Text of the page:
Acoustic neuromas may be discovered when the tumor is small or incidentally, when an MRI is performed to evaluate another condition. Since acoustic neuromas are benign tumors and may not be causing symptoms, careful observation over time, potentially over years, may be appropriate for some patients. Some patients will never require treatment for the tumor.
Observation may be appropriate for small tumors, older patients, and patients for whom treatment carries greater risk. Observation over time will be used to determine the growth rate of the tumor and changes in symptoms. If it appears that the tumor will not need to be treated during the patient's normal life expectancy, treatment and its potential complications may be avoided. If the tumor grows, or is causing symptoms, treatment may become necessary.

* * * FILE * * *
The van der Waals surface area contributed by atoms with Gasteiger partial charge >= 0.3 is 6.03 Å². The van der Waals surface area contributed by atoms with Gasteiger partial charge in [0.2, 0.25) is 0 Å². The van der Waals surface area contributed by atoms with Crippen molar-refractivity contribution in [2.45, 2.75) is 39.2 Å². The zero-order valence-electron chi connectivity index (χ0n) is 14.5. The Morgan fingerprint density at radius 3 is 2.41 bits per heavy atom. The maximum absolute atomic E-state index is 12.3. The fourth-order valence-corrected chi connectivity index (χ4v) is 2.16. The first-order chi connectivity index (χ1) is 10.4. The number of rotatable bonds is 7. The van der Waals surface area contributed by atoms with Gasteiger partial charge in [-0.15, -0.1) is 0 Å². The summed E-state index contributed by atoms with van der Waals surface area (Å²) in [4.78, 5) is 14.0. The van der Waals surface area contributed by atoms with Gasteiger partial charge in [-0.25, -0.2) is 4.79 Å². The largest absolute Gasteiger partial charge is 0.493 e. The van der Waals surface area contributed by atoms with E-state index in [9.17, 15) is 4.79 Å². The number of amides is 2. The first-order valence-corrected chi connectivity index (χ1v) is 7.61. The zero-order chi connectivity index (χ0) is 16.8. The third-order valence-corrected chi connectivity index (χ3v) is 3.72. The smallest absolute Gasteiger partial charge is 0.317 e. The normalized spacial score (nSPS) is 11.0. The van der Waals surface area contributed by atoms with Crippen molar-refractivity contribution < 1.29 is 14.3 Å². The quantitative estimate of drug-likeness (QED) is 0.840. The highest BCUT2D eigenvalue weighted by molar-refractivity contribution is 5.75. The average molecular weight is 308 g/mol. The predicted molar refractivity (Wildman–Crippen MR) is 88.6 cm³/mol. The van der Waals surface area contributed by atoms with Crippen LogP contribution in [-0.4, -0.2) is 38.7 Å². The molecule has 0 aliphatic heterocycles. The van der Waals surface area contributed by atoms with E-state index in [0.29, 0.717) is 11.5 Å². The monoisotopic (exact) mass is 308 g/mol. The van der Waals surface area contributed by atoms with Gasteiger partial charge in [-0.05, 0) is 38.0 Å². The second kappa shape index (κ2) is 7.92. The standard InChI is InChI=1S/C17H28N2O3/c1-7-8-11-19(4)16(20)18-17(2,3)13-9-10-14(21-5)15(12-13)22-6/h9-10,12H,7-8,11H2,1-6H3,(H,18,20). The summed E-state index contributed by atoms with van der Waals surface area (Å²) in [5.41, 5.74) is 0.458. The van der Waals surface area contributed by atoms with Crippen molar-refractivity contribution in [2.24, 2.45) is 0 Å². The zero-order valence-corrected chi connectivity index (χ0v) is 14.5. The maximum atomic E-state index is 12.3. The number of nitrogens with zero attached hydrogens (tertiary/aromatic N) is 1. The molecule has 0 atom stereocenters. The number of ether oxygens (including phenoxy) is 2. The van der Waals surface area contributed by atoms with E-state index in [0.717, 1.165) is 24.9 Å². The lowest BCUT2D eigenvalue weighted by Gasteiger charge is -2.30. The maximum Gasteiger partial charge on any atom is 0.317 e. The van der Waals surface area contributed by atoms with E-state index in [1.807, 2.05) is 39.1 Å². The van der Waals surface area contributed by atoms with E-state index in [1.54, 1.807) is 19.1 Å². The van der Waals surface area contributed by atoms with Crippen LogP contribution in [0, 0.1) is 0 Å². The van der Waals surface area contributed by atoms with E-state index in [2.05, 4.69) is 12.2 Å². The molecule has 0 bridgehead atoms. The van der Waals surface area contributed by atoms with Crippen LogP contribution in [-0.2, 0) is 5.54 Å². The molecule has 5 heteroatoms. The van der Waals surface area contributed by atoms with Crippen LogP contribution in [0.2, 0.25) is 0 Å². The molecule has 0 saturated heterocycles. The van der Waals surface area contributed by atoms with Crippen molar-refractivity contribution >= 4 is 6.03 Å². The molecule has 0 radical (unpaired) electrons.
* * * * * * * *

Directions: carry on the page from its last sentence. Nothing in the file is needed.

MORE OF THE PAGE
Patients with a tumor in their only hearing or better hearing ear may also consider careful observation, particularly when the tumor is of a size that hearing preservation with treatment would be unlikely.
With observation, MRI is used to track any tumor growth. Your doctor will determine the frequency of scans. In rare cases, an acoustic neuroma may shrink on its own. Treatment is recommended if either hearing is lost or threatened, symptoms begin to impair quality of life, or the tumor size becomes life-threatening.